Wednesday, May 2, 2012

A Sad End To A San Diego Legend.

NFL star Junior Seau found dead in San Diego in apparent suicide

American football star Junior Seau has been found dead at his home in California in an apparent suicide.

Oceanside Police Chief Frank McCoy said the linebacker's girlfriend found him unconscious with a bullet wound to the chest on Wednesday.

Seau was a star player with the San Diego Chargers and spent 20 seasons in the National Football League (NFL).

In 2010 he drove his car off a cliff, hours after he had been arrested on suspicion of domestic violence.

Seau's mother, Luisa, wept uncontrollably as she spoke to reporters outside her son's house.

"I pray to God please take me, leave my son, but it's too late," she said.


For residents of "America's Finest City" this news hit very close to the heart. Junior Seau was a fearsome presence on the gridiron of Jack Murphy Stadium. Junior brought something to the Chargers they never had before; a defense.

For most of San Diego's history the Chargers were an offensive marvel saddled with a defense made of Swiss Cheese. This was not too much of a problem in the glory days of Air Coryell; at least until the playoffs arrived.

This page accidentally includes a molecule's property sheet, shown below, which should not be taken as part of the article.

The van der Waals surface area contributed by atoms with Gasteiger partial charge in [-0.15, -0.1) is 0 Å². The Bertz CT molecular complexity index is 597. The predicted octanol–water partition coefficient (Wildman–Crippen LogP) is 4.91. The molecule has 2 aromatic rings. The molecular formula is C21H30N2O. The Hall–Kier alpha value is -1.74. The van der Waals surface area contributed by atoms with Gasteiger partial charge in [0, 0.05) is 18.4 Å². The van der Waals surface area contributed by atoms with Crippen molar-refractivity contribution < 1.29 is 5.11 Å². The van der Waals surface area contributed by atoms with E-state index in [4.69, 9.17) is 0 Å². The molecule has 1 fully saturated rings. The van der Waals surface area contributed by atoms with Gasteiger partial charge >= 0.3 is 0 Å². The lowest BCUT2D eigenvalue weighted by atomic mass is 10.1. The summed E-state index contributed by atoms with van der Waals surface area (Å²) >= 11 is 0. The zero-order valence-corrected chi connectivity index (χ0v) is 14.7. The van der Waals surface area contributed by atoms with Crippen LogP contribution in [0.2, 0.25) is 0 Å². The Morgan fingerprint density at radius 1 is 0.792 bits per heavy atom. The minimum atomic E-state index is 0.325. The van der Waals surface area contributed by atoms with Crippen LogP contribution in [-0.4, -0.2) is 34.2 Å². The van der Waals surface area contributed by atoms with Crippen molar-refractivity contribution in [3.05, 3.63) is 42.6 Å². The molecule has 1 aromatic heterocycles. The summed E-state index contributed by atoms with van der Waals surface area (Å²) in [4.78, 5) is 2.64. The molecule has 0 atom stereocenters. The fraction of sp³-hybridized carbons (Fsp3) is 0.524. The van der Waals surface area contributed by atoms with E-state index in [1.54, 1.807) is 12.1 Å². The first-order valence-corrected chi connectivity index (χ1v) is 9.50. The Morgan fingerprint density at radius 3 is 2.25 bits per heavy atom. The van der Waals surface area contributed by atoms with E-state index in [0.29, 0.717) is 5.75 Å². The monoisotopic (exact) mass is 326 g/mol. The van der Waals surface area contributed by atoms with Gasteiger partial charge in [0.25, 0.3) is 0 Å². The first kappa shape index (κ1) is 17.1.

Then there was the awful Ryan Lief interlude where San Diego sat in cellar with no defense nor offense to speak of. Seau was part of the turn around that made San Diego a contender in the typical NFL mode: strong defense and an adequate offense.

As age and injury took its toll, Seau played less and got hurt more often. It was only two years ago that Seau was finally forced to hang up his cleats for good. Even then Junior never got around to officially retiring.

It looks like Junior was not able to make that transition to civilian life. There is the 2010 incident, and this tragic end just two years later in Oceanside, California.

I wish that Junior Seau had found a way. He was an institution in San Diego, California with his own clothing line and a landmark restaurant in the Mission Valley community of San Diego, California. He had a lot of good years left in him, and a lot of good work to do. Unfortunately, like so many who live too long and too much in the limelight, his demons got the better of him. Far too many in NFL do end up on the wreckage heap. Ryan Lief's entire life would have been so much better for him if he had never set foot inside the NFL; look him up if you doubt the conclusion.

It's a bitter trade off that Seau made. For a time, on the field, he was Achilles in cleats. I remember it well. I remember the plays. I remember the fearsome presence. I remember the heart he put into the game and into the Charges. Maybe he left too much of that heart at Jack Murphy; maybe there was not enough of his heart left over for him. Rest easy Junior, it is a pity that the only peace you could find was the peace of the grave.
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